Medicaid Expansion Under the Affordable Care Act and Insurance Coverage in Rural and Urban Areas

Purpose: To analyze the differential rural-urban impacts of the Affordable Care Act Medicaid expansion on low-income childless adults’ health insurance coverage. Methods: Using data from the American Community Survey years 2011- 2015, we conducted a difference-in-differences regression analysis to test for changes in the probability of low-income childless adults having insurance in states that expanded Medicaid versus states that did not expand, after versus before the expansion, in rural versus urban areas. Analyses employed survey weights, adjusted for covariates, and included a set of falsification tests as well as sensitivity analyses. Findings: Medicaid expansion under the Affordable Care Act increased the probability of Medicaid coverage for targeted populations in rural and urban areas, with a significantly greater increase in rural areas (p<.05), but some of these gains were offset by reductions in individual purchased insurance among rural populations (p<.01). Falsification tests showed that the insurance increases were specific to low-income childless adults, as expected, and were largely insignificant for other populations. Conclusions: The Medicaid expansion increased the probability of having “any insurance” for the pooled urban and rural low-income populations, and specifically increased Medicaid coverage more in rural versus urban populations. There was some evidence that the expansion was accompanied by some shifting from individual purchased insurance to Medicaid in rural areas, and there is a need for future work to understand the implications of this shift on expenditures, access to care and utilization.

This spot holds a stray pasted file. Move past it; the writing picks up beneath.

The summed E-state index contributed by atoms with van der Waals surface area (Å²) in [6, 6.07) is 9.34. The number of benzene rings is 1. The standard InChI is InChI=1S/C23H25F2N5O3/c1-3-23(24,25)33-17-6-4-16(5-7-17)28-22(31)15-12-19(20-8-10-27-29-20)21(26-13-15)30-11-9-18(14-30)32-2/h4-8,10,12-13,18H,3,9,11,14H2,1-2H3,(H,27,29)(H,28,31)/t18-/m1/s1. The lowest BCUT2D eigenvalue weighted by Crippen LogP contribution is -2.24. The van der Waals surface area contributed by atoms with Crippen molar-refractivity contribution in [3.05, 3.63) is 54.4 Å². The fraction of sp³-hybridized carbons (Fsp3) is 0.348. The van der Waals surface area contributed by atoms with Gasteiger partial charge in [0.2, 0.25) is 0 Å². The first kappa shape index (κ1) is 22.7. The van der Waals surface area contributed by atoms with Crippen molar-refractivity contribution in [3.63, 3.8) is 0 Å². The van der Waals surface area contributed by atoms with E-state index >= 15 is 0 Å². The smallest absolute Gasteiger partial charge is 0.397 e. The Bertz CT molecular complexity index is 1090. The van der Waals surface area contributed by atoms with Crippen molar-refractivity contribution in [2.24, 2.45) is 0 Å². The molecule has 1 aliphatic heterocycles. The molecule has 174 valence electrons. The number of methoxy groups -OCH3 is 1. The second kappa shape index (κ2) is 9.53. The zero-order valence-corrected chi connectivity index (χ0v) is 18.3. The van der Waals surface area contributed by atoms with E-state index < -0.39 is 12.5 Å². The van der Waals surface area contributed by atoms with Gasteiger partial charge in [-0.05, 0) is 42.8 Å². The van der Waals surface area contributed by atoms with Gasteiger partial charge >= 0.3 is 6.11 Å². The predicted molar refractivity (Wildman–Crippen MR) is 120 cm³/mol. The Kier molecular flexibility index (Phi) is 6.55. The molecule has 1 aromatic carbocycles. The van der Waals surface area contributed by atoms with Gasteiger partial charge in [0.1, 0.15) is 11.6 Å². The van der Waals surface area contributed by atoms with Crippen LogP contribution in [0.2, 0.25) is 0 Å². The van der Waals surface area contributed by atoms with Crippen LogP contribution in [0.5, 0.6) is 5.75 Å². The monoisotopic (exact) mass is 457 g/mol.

Publication Date:
Jan 23 2017
Date Submitted:
Nov 30 2018
ISSN:
1748-0361
Citation:
The Journal of Rural Health: Official Journal of the American Rural Health Association and the National Rural Health Care Association
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 Record created 2018-11-30, last modified 2019-04-03

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